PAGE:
WACO, Texas (AP) — A first responder who helped evacuate people ahead of a deadly explosion at a Texas fertilizer plant pleaded not guilty Wednesday to a charge he possessed bomb-making materials.
Bryce Reed was arrested last week and indicted Tuesday on a charge of possessing an unregistered firearm. Authorities have not announced any link between Reed and the April 17 blast in West, Texas, which killed 14 people.
Federal investigators allege Reed had materials for a pipe bomb that he gave to someone else. An agent from the Bureau of Alcohol, Tobacco, Firearms and Explosives wrote in a court filing that other investigators told him Reed admitted to having the bomb parts.
Reed's attorney, Jonathan Sibley, said that he agreed with prosecutors to postpone a previously scheduled detention hearing, but would not comment on why. Reed remains in custody.
"We dispute the allegations against him," Sibley told reporters outside the federal courthouse in Waco, about 15 miles south of West.
He also called on federal authorities either to present evidence connecting Reed to the explosion or to say he wasn't connected. The McLennan County Sheriff's Office said Friday that no evidence suggesting a link has been found so far.
"If they have something, let's hear it," Sibley said. "If they don't, let's hear it."
ATF and the Texas State Fire Marshal's Office are scheduled to release findings of their month-long investigation Thursday afternoon.
"The investigation is ongoing and it would be premature to speculate at this time," ATF spokeswoman Franceska Perot said Wednesday.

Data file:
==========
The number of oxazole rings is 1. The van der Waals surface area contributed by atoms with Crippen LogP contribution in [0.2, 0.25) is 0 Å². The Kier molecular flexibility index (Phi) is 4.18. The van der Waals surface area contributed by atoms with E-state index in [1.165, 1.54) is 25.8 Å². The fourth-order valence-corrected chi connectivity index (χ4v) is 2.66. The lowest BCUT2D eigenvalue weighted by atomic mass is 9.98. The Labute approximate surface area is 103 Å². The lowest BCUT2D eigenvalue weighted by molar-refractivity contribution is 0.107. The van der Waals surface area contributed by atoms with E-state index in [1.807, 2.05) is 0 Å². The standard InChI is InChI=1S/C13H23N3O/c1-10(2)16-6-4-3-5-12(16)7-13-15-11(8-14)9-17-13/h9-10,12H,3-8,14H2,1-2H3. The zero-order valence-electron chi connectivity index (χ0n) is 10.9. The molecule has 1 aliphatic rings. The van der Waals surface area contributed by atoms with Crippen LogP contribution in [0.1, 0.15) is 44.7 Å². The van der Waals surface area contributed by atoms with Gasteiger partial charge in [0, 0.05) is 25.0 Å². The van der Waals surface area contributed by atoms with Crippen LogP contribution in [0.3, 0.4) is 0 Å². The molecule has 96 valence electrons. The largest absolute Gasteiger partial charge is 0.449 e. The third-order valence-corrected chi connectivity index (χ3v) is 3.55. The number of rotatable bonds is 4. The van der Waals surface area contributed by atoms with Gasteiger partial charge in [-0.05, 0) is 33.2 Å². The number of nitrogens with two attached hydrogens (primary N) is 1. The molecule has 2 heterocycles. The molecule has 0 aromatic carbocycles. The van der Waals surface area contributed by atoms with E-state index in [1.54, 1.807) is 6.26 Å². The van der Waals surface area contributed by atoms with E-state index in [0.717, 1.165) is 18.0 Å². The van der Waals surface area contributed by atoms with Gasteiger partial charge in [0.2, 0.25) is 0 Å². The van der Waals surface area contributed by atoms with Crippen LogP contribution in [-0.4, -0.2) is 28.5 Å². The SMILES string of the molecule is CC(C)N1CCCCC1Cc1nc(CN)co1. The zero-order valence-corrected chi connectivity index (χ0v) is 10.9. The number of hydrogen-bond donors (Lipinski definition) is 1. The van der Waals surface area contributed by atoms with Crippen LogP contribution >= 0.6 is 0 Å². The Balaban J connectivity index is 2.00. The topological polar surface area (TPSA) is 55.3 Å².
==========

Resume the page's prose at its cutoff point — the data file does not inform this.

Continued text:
Reed's trial was scheduled to begin July 15.
Reed became a well-known media figure after the explosion, talking at length about his relationship with Cyrus Reed, a first responder killed in the blast. Although the two weren't related, Bryce Reed frequently referred to Cyrus as his "brother" during interviews and an emotional video played during the memorial for dead first responders at Baylor University.
"My brother and all those who lay with him are heroes now and forever," Bryce Reed said.
However, Cyrus Reed's family members have since said they believe that Bryce Reed wasn't as close to Cyrus as he let on and may have been using the similarity in their names to increase his public profile.
In brief comments to The Associated Press on Tuesday, Cyrus Reed's mother, Lucy Reed, said the family met Bryce for the first time at the April 25 memorial.
"No comment except Bryce is not my son," she said.
Although Reed portrayed himself as a West EMT in the Baylor video and other public appearances after the explosion, he was in fact dismissed two days after the blast, records show.
Questions also have arisen about Bryce Reed's academic credentials and work history.
At least two of the educational institutions listed by Reed on his LinkedIn profile page — the University of Phoenix and the University of Texas Southwestern Medical Center — say they have no records of him being enrolled.
In an email to the Texas Department of State Health Services last Friday, Christine Reeves of the Heart of Texas Regional Advisory Council wrote that the West EMS administrator, Tom Marek, "asked that I contact you guys that Bryce Reed does not volunteer for West EMS" and was "let go" on April 19.
Marek declined to comment Wednesday. Reeves told the AP she wasn't informed of a reason for the dismissal.
Reed has been a licensed EMT since 2005 and has worked for at least one other agency, an air ambulance service, state records show. No complaints have been lodged against him, and no disciplinary action has been taken, the records show.
Carrie Williams, the spokeswoman for the Texas Department of State Health Services, said the agency initiated an investigation into Reed's license as a result of his arrest. Such investigations are standard procedure when the department learns that an EMT is charged with a felony, she said.
Robbins reported from Dallas.